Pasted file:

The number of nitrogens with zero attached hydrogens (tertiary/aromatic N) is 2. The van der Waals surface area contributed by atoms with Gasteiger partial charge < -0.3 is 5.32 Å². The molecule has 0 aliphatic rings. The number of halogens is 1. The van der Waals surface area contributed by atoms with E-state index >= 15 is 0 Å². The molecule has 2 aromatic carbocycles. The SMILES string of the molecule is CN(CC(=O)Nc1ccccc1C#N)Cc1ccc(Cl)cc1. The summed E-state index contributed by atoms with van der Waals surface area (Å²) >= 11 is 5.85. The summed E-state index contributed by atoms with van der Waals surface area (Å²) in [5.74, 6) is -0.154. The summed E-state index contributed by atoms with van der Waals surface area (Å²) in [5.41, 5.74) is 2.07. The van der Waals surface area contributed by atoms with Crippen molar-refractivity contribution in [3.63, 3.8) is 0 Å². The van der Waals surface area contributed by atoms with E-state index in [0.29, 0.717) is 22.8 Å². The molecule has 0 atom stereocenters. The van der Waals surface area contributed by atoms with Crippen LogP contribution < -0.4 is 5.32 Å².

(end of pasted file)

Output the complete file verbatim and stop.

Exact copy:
The number of nitrogens with zero attached hydrogens (tertiary/aromatic N) is 2. The van der Waals surface area contributed by atoms with Gasteiger partial charge < -0.3 is 5.32 Å². The molecule has 0 aliphatic rings. The number of halogens is 1. The van der Waals surface area contributed by atoms with E-state index >= 15 is 0 Å². The molecule has 2 aromatic carbocycles. The SMILES string of the molecule is CN(CC(=O)Nc1ccccc1C#N)Cc1ccc(Cl)cc1. The summed E-state index contributed by atoms with van der Waals surface area (Å²) >= 11 is 5.85. The summed E-state index contributed by atoms with van der Waals surface area (Å²) in [5.74, 6) is -0.154. The summed E-state index contributed by atoms with van der Waals surface area (Å²) in [5.41, 5.74) is 2.07. The van der Waals surface area contributed by atoms with Crippen molar-refractivity contribution in [3.63, 3.8) is 0 Å². The van der Waals surface area contributed by atoms with E-state index in [0.29, 0.717) is 22.8 Å². The molecule has 0 atom stereocenters. The van der Waals surface area contributed by atoms with Crippen LogP contribution < -0.4 is 5.32 Å².